​5 reasons generic drugs cost so much

If you've gone to the pharmacy recently, there's a good chance you may have noticed the cost of a generic drug isn't what it used to be.

That's because the prices of some generic drugs -- which are comparable to a brand-name drug but generally cost less -- have been on a relentless upward march, with about one out of five of the most used generic drugs increasing in price by more than 50 percent in 2013 alone.

Among those with extraordinary price jumps include the antibiotics doxycycline hyclate and doxycycline, which have seen annual increases of more than 2,000 percent and 1,800 percent, respectively, according to University of Minnesota professor Stephen W. Schondelmeyer, who provided the data to a Senate committee last year.

The price jumps haven't gone unnoticed by consumers and politicians, with two congressmen -- Rep. Elijah E. Cummings, D-Maryland, and Vermont independent and presidential candidate Sen. Bernie Sanders -- introducing the Medicaid Generic Drug Price Fairness Act last month. That bill would require drugmakers to provide a rebate to Medicaid when prices of generics rise above the rate of inflation. Sanders and Cummings have also asked the Office of the Inspector General to investigate.

While those efforts may eventually bear fruit, it doesn't provide relief today for consumers who are hit hard by surging prices for everything from asthma medication to antibiotics. Of course, it's not generics alone that are seeing higher prices -- the most commonly used brand-name drugs saw their prices rise by an average of 12.9 percent in 2013, according to Schondelmeyer.

But Americans generally believe that generics should cost less, and that those costs should remain low. So what's driving up the cost of these non-brand-name medications? It's a combination of industry consolidation, increased prices and, in some cases, actions by drugmakers that illegally undermine competition.

"There is a lot of consolidation going on in the generic industry," noted Tahir Amin, co-founder of the Initiative for Medicines, Access & Knowledge, a legal advocacy group. But possible collusion might be another issue, he added. "Generics are also wanting other generics not to enter the market. They are trying to make sure their market share is as exclusive as possible."

Sometimes that leads to deals with the brand-name drugmaker, he added. That came to the forefront this week when the Federal Trade Commission took action against pharmaceutical companies that were accused of colluding to delay the release of generic drugs, leading to inflated prices.

While such deals might benefit the drugmakers, it leads to a "total downside" for consumers, given they end up bearing the cost, Amin said. Aside from higher out-of-pocket payments for medication, insurance premiums can also end up increasing as a result.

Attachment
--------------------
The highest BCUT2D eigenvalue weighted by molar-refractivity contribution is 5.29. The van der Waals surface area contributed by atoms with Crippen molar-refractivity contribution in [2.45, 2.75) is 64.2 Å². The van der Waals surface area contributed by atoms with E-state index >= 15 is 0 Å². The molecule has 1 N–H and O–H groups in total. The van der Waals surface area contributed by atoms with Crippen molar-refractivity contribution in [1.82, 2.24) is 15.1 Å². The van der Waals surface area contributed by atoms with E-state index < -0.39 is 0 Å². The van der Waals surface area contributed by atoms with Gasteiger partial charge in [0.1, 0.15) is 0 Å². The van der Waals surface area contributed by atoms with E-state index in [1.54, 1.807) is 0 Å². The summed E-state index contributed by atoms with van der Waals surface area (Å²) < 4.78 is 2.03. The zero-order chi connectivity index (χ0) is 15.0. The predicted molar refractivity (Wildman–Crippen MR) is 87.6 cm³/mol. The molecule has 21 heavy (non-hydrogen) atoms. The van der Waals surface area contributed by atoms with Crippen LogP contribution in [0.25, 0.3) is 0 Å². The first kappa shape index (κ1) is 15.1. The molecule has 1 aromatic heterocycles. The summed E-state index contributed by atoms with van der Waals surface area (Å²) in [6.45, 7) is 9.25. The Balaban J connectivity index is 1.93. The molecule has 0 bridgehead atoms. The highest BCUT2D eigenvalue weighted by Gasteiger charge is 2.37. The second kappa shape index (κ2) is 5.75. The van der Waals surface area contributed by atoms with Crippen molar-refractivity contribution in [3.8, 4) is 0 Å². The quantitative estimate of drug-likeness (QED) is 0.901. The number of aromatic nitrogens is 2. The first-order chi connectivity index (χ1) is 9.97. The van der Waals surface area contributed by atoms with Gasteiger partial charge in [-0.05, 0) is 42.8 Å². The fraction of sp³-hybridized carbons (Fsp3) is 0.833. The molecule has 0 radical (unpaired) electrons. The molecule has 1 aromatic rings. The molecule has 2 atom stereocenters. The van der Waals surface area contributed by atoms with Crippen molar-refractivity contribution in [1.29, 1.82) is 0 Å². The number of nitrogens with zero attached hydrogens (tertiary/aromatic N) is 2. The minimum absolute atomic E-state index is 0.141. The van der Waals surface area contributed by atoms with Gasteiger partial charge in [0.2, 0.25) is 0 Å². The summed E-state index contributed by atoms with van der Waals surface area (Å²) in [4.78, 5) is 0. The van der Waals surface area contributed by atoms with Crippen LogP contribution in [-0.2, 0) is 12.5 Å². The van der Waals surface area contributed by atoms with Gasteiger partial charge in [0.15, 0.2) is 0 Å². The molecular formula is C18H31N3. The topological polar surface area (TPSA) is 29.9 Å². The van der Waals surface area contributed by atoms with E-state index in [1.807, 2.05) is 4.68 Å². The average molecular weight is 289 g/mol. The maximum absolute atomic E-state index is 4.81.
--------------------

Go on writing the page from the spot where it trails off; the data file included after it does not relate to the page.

Below are five reasons why generic drug prices are on the rise.

Consolidation. Acquisitions within the pharmaceutical industry is often cited as a factor in driving generic prices higher. Consumers end up paying more because consolidation means less competition among generic drug makers, allowing prices to rise.

Shortages. Raw materials for generic drugs have been an issue, according to researchers. Even if several manufacturers are making a version of the same drug, raw materials are sometimes produced by only one company, adding to the risk that something will go wrong. Suppliers are increasingly located outside the U.S., which adds to chances that the supply-chain will get disrupted.

Collusion. Some lawmakers suspect collusion may be at play, as well. It's not a wild conjecture, given the FTC's case this week. Generic drugmakers have also been accused of joining forces to keep prices high, such as a settlement announced last year by New York attorney general Eric Schneiderman. In that case, the generic drugmakers Ranbaxy Pharmaceuticals and Teva Pharmaceuticals allegedly agreed "not to challenge certain regulatory exclusivities held by the other, served to protect each party's market positions with respect to dozens of drugs and reduced the risk that each would face greater competition for its generic drugs," according to a statement from Schneiderman's office.

Prices were too low to begin with. Some pharmaceutical companies may have raised prices for generics after initially pricing the drugs too low, UCLA professor William Comanor told the Los Angeles Times. When prices are set too low, that prevents drug makers from investing in stores of raw materials. Later, that can lead to higher demand for those raw materials, prompting prices to rise, as well as the cost of the drugs.

Because they can. When a generic drug has functional exclusivity, that can lead to eventual price increases, according to Schondelmeyer's report. This can happen when a drugmaker creates the generic in a unique form, such as offering an oral liquid when rival generics are only sold in tablet form. That can allow a generic drug maker to boost prices.